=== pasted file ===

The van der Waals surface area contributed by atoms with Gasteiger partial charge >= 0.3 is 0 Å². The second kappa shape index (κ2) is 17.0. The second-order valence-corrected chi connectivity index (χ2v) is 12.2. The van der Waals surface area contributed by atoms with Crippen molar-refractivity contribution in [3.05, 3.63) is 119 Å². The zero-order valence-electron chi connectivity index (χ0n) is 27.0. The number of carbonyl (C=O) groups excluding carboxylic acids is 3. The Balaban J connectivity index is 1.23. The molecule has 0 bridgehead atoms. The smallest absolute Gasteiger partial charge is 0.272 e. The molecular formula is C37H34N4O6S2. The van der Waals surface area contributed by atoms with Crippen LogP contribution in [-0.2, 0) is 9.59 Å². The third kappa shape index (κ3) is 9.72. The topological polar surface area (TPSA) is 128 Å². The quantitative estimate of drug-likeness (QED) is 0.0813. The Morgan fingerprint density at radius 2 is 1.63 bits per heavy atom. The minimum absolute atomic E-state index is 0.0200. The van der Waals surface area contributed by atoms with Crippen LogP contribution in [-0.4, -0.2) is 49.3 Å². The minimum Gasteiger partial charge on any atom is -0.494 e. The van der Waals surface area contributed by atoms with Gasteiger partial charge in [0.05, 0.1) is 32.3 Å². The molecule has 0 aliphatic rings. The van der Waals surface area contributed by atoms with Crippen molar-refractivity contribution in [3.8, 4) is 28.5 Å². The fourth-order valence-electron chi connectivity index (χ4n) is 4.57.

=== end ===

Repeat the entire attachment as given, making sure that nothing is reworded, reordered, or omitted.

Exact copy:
The van der Waals surface area contributed by atoms with Gasteiger partial charge >= 0.3 is 0 Å². The second kappa shape index (κ2) is 17.0. The second-order valence-corrected chi connectivity index (χ2v) is 12.2. The van der Waals surface area contributed by atoms with Crippen molar-refractivity contribution in [3.05, 3.63) is 119 Å². The zero-order valence-electron chi connectivity index (χ0n) is 27.0. The number of carbonyl (C=O) groups excluding carboxylic acids is 3. The Balaban J connectivity index is 1.23. The molecule has 0 bridgehead atoms. The smallest absolute Gasteiger partial charge is 0.272 e. The molecular formula is C37H34N4O6S2. The van der Waals surface area contributed by atoms with Crippen LogP contribution in [-0.2, 0) is 9.59 Å². The third kappa shape index (κ3) is 9.72. The topological polar surface area (TPSA) is 128 Å². The quantitative estimate of drug-likeness (QED) is 0.0813. The Morgan fingerprint density at radius 2 is 1.63 bits per heavy atom. The minimum absolute atomic E-state index is 0.0200. The van der Waals surface area contributed by atoms with Crippen LogP contribution in [-0.4, -0.2) is 49.3 Å². The minimum Gasteiger partial charge on any atom is -0.494 e. The van der Waals surface area contributed by atoms with Gasteiger partial charge in [0.05, 0.1) is 32.3 Å². The molecule has 0 aliphatic rings. The van der Waals surface area contributed by atoms with Crippen molar-refractivity contribution in [3.8, 4) is 28.5 Å². The fourth-order valence-electron chi connectivity index (χ4n) is 4.57.